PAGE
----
As seen, power-operated clutch actuators 120 and 128 are shown in schematic fashion to cumulatively represent the components required to accept a control signal from ECU 36 and generate a clutch engagement force to be applied to corresponding clutch packs 118 and 126. To this end,
In accordance with the arrangement shown, torque distributing drive mechanism 28 is operable in coordination with yaw control system 34 to establish at a least four distinct operational modes for controlling the transfer of drive torque from input shaft 54 to axleshafts 30L and 30R. In particular, a first operational mode is established when first mode clutch 60 and second mode clutch 62 are both in their released mode such that differential 56 acts as an “open” differential so as to permit unrestricted speed differentiation with drive torque transmitted from drive case 68 to each axleshaft 30L, 30R based on the tractive conditions at each corresponding rear wheel 32L and 32R. A second operational mode is established when both first mode clutch 60 and second mode clutch 62 are in their locked mode such that differential 56 acts as a “locked” differential with no speed differentiation permitted between rear axleshafts 30L and 30R. This mode can be intentionally selected via actuation of lock switch 50 when vehicle 10 is being operated off-road or on poor roads.
A third operational mode is established when first mode clutch 60 is in its locked mode while second mode clutch 62 is in its released mode. As a result, right axleshaft 30R is underdriven due to the coupled engagement of first speed gear 108 to second transfer shaft 92. As noted, such a reduction in the rotary speed of right axleshaft 30R causes a corresponding speed increase in left axleshaft 30L. Thus, this third operational mode causes right axleshaft 30R to be underdriven while left axieshaft 30L is overdriven when required to accommodate the current tractive or steering condition detected and/or anticipated by ECU 36 based on the particular control strategy used. Likewise, a fourth operational mode is established when first mode clutch 60 is shifted into its released mode and second mode clutch 62 is shifted into its locked mode. As a result, right rear axleshaft 30R is overdriven relative to drive case 68 which, in turn, causes left axleshaft 30L to be underdriven at a corresponding reduced speed. Thus, this fourth operational mode causes right axleshaft 30R to be overdriven while left axleshaft 30L is underdriven when required to accommodate the current tractive or steering conditions detected and/or anticipated by ECU 36.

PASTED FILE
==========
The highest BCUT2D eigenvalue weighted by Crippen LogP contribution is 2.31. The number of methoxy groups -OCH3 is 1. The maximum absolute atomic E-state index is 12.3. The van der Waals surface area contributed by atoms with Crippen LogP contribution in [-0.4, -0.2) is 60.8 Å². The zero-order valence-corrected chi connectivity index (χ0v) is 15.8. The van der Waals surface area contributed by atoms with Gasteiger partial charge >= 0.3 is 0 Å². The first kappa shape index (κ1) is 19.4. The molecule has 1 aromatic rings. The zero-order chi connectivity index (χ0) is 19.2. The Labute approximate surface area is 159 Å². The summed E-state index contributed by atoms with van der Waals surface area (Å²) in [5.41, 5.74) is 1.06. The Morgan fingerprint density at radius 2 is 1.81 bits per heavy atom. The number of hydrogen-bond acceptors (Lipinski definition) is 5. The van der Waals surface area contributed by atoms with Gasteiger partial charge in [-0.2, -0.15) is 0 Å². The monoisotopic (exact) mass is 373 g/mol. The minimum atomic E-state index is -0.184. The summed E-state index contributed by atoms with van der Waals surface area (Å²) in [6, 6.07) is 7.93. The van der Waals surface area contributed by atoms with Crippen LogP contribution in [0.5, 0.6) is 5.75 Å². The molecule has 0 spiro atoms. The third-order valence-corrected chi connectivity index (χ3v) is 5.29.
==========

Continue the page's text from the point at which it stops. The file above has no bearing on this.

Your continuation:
At the start of vehicle 10, power from engine 12 is transmitted to front wheels 20L and 20R through transmission 14 and front differential 16. Drive torque is also transmitted to torque distributing drive mechanism 28 through PTU 22 and propshaft 24 which, in turn, rotatably drives input pinion shaft 58. Typically, mode clutches 60 and 62 would be non-engaged such that drive torque is transmitted through differential 56 to rear wheels 32L and 32R. However, upon detection of lost traction at front wheels 20L and 20R, one or both mode clutches 60 and 62 can be engaged to provide drive torque to rear wheels 32L and 32R based on the tractive needs of the vehicles.
In addition to on-off control of the mode clutches to establish the various drive modes associated with overdrive connections through speed changing unit 58, it is further contemplated and preferred that variable clutch engagement forces can be generated by power-operated actuators 120 and 128 to adaptively regulate the left-to-right speed and torque characteristics. This “adaptive” control feature functions to provide enhanced yaw and stability control for vehicle 10. For example, a reference yaw rate can be determined based on several factors including the steering angle detected by steering angle sensor 42, the vehicle speed as calculated based on signals from the various speed sensors, and a lateral acceleration as detected by lateral acceleration sensor 48. ECU 36 compares this reference yaw rate with an actual yaw rate value detected by yaw sensor 46. This comparison will determine whether vehicle 10 is in an understeer or an oversteer condition, and the severity of the condition, so as to permit yaw control system 34 to be adaptively control actuation of the mode clutches to accommodate these steering tendencies. ECU 36 can address such conditions by initially shifting drive mechanism 28 into one of the specific operational drive mode that is best suited to correct the actual or anticipated oversteer or understeer situation. Thereafter, variable control of the mode clutches permits adaptive regulation of the side-to-side torque transfer and speed differentiation characteristics when one of the distinct drive modes is not adequate to accommodate the current steer tractive condition.